Friday, 27 August 2010

Clan McGregor: an example of a DNA surname project

The Clan McGregor DNA surname project is a large one based, not surprisingly, in Scotland. Currently there are about 300 members involved in the project, and the overall aim is to try to establish who belongs in the McGregor clan by looking at similarities in the DNA of people who take the test and join the project.

Here are some of the issues and problems that the project hopes to be able to solve:

All men with the MacGregor surname are thought to have descended from one common ancestor, called Gregor. However, as with many surnames, MacGregor may have developed from different origins - some people called Greirson or Grier were thought to be part of the clan but it now turns out that they originated in Ireland, and are descended from the Irish royal line from Niall of the nine hostages.

During troubles during Scotland's turbulent history, various members of the clan MacGregor used aliases and these 'false' surnames have been passed down the generations. Using DNA evidence, the project has managed to identify the aliases of Bain and Stirling and have shown that members of these families were originally MacGregors who changed their name. Similarly, true MacGregors, as identified by DNA testing, are today called Campbell, Pressly and McNab.

DNA analysis has revealed some goings on during the history of the MacGregors/McGregors. There is evidence that non-MacGregor DNA has got into the male line, perhaps in cases where the paternity of a child was hidden from those at the time. Individuals can't be identified now, but the DNA never lies...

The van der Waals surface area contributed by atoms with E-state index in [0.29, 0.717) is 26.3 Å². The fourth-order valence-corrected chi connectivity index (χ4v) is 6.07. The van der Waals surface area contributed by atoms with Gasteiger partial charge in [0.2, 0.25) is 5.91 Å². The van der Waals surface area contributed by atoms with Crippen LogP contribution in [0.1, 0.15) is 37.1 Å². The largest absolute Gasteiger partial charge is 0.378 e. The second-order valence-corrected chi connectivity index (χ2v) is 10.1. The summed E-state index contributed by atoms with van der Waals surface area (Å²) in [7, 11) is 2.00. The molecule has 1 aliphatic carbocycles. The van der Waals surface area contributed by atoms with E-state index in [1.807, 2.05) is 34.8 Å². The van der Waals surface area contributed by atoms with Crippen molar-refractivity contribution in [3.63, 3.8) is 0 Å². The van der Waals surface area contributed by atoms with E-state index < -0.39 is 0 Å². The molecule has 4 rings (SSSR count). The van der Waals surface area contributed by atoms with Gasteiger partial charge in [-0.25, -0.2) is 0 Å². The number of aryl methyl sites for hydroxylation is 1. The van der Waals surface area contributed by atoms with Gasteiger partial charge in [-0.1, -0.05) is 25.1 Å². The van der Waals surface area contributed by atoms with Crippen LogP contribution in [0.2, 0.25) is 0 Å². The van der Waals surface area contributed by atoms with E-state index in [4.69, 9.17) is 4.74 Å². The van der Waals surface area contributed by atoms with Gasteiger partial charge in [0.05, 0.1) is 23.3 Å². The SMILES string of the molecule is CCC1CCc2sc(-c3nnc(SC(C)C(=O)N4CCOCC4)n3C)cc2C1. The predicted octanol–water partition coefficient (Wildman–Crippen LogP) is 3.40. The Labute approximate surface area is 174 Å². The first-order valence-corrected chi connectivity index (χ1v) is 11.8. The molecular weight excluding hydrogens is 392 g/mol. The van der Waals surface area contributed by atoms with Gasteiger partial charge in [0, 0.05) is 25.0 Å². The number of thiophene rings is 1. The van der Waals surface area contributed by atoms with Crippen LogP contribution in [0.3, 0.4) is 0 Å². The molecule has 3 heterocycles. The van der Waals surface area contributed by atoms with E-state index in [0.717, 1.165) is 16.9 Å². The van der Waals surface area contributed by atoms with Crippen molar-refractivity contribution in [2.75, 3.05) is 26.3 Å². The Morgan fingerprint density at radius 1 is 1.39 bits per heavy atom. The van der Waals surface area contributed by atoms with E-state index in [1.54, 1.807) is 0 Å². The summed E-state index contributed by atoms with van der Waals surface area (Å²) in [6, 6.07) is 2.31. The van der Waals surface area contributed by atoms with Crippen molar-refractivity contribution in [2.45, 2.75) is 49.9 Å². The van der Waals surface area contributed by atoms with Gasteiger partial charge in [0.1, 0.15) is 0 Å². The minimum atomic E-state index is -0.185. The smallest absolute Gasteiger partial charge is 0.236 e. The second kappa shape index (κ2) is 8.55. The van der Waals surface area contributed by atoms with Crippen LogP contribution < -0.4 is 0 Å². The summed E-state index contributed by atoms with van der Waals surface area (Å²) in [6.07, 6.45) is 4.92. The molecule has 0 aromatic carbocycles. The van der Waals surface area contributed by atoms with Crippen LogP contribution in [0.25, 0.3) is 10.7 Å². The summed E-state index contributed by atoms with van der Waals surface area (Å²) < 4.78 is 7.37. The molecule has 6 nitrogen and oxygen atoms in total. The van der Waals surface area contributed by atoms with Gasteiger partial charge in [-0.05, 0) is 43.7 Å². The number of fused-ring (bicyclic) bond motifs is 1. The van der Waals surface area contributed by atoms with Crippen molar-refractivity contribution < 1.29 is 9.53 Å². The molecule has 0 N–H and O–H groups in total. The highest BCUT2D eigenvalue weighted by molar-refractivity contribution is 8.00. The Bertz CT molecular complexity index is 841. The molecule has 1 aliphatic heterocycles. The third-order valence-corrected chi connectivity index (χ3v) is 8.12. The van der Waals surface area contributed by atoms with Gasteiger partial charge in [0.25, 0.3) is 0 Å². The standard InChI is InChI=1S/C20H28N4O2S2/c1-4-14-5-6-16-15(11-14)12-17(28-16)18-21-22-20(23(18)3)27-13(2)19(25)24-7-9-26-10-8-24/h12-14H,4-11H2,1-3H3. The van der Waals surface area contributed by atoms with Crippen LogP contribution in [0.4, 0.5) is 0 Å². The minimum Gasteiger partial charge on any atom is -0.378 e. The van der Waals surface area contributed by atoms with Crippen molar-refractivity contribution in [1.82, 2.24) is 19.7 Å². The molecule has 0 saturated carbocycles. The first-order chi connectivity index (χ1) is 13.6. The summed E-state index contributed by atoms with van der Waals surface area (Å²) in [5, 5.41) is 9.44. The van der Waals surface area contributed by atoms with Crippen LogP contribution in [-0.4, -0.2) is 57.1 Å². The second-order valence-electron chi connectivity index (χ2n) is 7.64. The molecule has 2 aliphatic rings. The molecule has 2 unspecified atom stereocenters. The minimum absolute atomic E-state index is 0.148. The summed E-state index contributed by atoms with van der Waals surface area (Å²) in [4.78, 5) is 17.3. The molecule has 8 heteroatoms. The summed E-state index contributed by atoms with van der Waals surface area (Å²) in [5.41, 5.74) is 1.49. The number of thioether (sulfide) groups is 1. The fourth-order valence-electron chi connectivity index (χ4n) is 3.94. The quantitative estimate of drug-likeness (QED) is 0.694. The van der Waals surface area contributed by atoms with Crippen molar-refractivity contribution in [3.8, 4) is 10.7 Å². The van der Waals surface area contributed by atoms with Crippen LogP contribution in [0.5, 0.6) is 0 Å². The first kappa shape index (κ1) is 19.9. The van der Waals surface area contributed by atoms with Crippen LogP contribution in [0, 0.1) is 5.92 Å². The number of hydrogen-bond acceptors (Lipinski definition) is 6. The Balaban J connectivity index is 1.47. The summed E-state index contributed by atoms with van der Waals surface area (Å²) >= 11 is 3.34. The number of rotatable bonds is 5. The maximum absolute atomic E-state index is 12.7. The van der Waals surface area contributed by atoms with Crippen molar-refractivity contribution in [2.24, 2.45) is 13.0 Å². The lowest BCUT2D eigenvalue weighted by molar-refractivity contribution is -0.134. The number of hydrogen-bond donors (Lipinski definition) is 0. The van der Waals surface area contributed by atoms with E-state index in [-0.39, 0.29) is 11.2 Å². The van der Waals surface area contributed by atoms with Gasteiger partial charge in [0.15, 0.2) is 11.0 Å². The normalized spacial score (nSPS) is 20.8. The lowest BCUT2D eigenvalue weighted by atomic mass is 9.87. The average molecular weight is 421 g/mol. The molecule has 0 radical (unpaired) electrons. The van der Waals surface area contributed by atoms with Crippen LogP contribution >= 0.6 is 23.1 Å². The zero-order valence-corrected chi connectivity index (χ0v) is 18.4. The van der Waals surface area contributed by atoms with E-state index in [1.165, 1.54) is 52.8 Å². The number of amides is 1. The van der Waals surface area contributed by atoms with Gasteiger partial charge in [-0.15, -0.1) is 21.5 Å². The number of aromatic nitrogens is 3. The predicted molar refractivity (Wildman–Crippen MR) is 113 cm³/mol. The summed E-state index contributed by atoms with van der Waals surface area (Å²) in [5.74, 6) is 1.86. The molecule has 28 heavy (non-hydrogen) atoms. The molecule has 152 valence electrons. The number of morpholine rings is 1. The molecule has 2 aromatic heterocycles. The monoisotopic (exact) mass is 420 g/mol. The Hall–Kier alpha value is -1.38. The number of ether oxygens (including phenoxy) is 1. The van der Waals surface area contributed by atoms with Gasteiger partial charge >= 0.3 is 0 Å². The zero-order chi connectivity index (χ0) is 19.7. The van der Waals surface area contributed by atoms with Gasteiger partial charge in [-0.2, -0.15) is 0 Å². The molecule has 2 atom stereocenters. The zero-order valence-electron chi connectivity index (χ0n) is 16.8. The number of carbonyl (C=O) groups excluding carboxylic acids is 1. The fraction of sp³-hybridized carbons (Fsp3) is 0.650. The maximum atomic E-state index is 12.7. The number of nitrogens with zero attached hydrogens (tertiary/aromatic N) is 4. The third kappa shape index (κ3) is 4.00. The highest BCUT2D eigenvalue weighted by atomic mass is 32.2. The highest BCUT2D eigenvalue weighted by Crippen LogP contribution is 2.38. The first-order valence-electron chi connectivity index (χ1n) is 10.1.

The DNA tests have also revealed information about the origins of surnames, which ties in with our current theories of how this happened during the medieval period. The MacGregor clan DNA is also found in people with the surnames Magruder, Grieg, some Stirlings, some Gregorys, and possibly some McGehees The ancestors of these families, now with completely different surnames were probably closely related at a time when surnames were not passed down so uniformly.


  1. Welcome to the Geneabloggers family. Hope you find the association fruitful; I sure do.

    Dr. Bill ;-)
    Author of "Back to the Homeplace"
    and "13 Ways to Tell Your Ancestor Stories"

  2. Hi Mike,

    Very interesting project and a good blog post. Cheers for sharing.

    All the best


  3. Holà Mike,

    thats a great and interesting way to do Genealogy! :)
    Have you got a Blogpost were you wrote about finding your Relatives and ancestors?! Would love to read that! :)
    Have a lovely eve!!